Bipolar disorder, formerly called manic depression, is a mental health condition that causes extreme mood swings that include emotional highs (mania or hypomania) and lows (depression).When you become depressed, you may feel sad or hopeless and lose interest or pleasure in most activities. When your mood shifts to mania or hypomania (less extreme than mania), you may feel euphoric, full of energy or unusually irritable. These mood swings can affect sleep, energy, activity, judgment, behavior and the ability to think clearly.
Scientists have not yet discovered a single cause of bipolar disorder. Currently, they believe several factors may contribute, including:
- Genetics. The chances of developing bipolar disorder are increased if a child’s parents or siblings have the disorder. But the role of genetics is not so absolute. Studies of identical twins have found that, even if one twin develops the disorder, the other may not.
- Stress. A stressful event such as a death in the family, an illness, a difficult relationship, divorce or financial problems can trigger a manic or depressive episode. Thus, a person’s handling of stress may also play a role in the development of the illness.
- Brain structure and function. Brain scans cannot diagnose bipolar disorder, yet researchers have identified subtle differences in the average size or activation of some brain structures in people with bipolar disorder.
Manic and Depressive Episodes
People with bipolar disorder have periods or episodes of:
- depression – feeling very low and lethargic
- mania – feeling very high and overactive (less severe mania is known as hypomania)
Types of Bipolar Disorder
- Bipolar I Disorder is an illness in which people have experienced one or more episodes of mania. Most people diagnosed with bipolar I will have episodes of both mania and depression, though an episode of depression is not necessary for a diagnosis. To be diagnosed with bipolar I, a person’s manic episodes must last at least seven days or be so severe that hospitalization is required.
- Bipolar II Disorder is a subset of bipolar disorder in which people experience depressive episodes shifting back and forth with hypomanic episodes, but never a “full” manic episode.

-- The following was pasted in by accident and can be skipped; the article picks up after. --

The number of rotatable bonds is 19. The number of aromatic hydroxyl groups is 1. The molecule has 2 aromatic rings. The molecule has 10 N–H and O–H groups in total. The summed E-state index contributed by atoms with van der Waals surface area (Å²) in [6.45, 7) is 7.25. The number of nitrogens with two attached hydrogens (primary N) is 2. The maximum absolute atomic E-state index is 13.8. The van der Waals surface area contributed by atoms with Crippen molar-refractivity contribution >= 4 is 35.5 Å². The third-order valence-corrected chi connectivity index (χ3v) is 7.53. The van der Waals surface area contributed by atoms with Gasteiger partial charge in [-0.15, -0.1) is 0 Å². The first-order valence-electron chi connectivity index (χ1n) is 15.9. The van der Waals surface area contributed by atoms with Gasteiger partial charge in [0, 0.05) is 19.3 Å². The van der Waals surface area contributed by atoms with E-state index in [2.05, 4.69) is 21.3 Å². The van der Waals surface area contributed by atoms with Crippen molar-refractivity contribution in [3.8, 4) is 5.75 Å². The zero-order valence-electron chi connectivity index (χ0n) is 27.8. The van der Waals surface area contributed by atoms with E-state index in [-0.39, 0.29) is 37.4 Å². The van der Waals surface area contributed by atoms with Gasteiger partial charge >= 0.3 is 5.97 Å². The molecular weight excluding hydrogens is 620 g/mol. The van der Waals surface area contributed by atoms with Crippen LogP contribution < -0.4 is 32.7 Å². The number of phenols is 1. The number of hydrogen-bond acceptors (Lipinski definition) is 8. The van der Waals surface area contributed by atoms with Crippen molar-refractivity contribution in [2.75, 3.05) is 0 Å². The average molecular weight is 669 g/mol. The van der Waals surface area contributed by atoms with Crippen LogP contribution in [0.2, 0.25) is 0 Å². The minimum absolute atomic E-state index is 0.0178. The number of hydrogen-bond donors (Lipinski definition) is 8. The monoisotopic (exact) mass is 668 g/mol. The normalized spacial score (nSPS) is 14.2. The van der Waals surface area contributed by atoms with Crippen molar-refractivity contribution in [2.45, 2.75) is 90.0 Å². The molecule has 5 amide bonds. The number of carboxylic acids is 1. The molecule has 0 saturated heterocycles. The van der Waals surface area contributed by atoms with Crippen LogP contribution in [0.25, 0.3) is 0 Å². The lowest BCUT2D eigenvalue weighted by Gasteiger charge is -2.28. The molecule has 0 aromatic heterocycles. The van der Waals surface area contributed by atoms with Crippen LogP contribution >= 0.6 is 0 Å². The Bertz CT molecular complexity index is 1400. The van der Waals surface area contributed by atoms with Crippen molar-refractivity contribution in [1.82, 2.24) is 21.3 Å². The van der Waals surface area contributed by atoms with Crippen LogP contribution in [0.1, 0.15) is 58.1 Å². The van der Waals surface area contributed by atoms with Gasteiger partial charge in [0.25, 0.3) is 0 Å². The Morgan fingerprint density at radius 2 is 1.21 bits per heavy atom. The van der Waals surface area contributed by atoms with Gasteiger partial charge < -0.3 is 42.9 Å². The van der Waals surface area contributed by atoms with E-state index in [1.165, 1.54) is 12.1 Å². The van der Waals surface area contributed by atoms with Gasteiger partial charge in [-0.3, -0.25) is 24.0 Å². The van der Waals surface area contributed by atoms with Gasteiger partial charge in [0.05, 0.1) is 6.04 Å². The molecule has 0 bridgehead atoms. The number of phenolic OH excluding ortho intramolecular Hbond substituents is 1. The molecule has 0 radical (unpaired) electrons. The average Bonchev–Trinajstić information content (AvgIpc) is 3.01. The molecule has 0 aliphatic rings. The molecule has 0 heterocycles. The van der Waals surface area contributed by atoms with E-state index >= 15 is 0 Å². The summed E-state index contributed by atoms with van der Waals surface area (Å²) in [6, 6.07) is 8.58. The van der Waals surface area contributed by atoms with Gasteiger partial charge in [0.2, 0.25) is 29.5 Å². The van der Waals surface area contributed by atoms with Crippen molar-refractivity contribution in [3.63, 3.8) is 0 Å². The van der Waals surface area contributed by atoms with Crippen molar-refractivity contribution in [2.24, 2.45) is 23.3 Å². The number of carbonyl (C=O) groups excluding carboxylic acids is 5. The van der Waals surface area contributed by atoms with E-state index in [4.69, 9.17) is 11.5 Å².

- Cyclothymic Disorder or Cyclothymia is a chronically unstable mood state in which people experience hypomania and mild depression for at least two years. People with cyclothymia may have brief periods of normal mood, but these periods last less than eight weeks.
- Bipolar Disorder, “other specified” and “unspecified” is when a person does not meet the criteria for bipolar I, II or cyclothymia but has still experienced periods of clinically significant abnormal mood elevation.
Treatments and Therapies
Right now, there is no cure for bipolar disorder, but treatment can help control symptoms. Most people can get help for mood changes and behavior problems. Steady, dependable treatment works better than treatment that starts and stops. Treatment options include:
Different kinds of psychotherapy, or “talk” therapy, can help people with bipolar disorder. Therapy can help them change their behavior and manage their lives. It can also help patients get along better with family and friends. Sometimes therapy includes family members.
- Cognitive Behavioral Therapy (CBT), as individual or family-focused therapy, can help prevent relapses.
- Interpersonal and Social Rhythm Therapy, combined with CBT, can also help with depressive symptoms.
2. Other treatments.
Some people do not get better with medication and therapy. These people may try ElectroConvulsive Therapy (ECT).This is sometimes called “shock” therapy. ECT provides a quick electric current that can sometimes correct problems in the brain.
ElectroConvulsive Therapy (ECT)
Electroconvulsive therapy, also known as ECT or electroshock therapy, is a short-term treatment for severe manic or depressive episodes, particularly when symptoms involve serious suicidal or psychotic symptoms, or when medicines seem to be ineffective. It can be effective in nearly 75% of patients.
In electroconvulsive therapy, an electric current is passed through the scalp to cause a brief seizure in the brain. ECT is one of the fastest ways to relieve symptoms in people who suffer from mania or severe depression. ECT is generally used only when medicines or other less invasive treatments prove to be unhelpful. It is also used when mood or psychotic symptoms are so severe that it may be unsafe to wait until drugs can take effect. ECT is also often thought to be the treatment of choice for severe mood episodes during pregnancy.
Prior to ECT treatment, a person is given a muscle relaxant and put under general anesthesia. Electrodes are placed on the patient’s scalp, and an electric current is applied that causes a brief seizure. Because the muscles are relaxed, the seizure will usually be limited to slight movement of the hands and feet. The patient is carefully monitored during the treatment. The patient awakens minutes later, does not remember the treatment or events surrounding the treatment, and may be briefly confused.
ECT is usually given up to three times a week, typically for two to four weeks.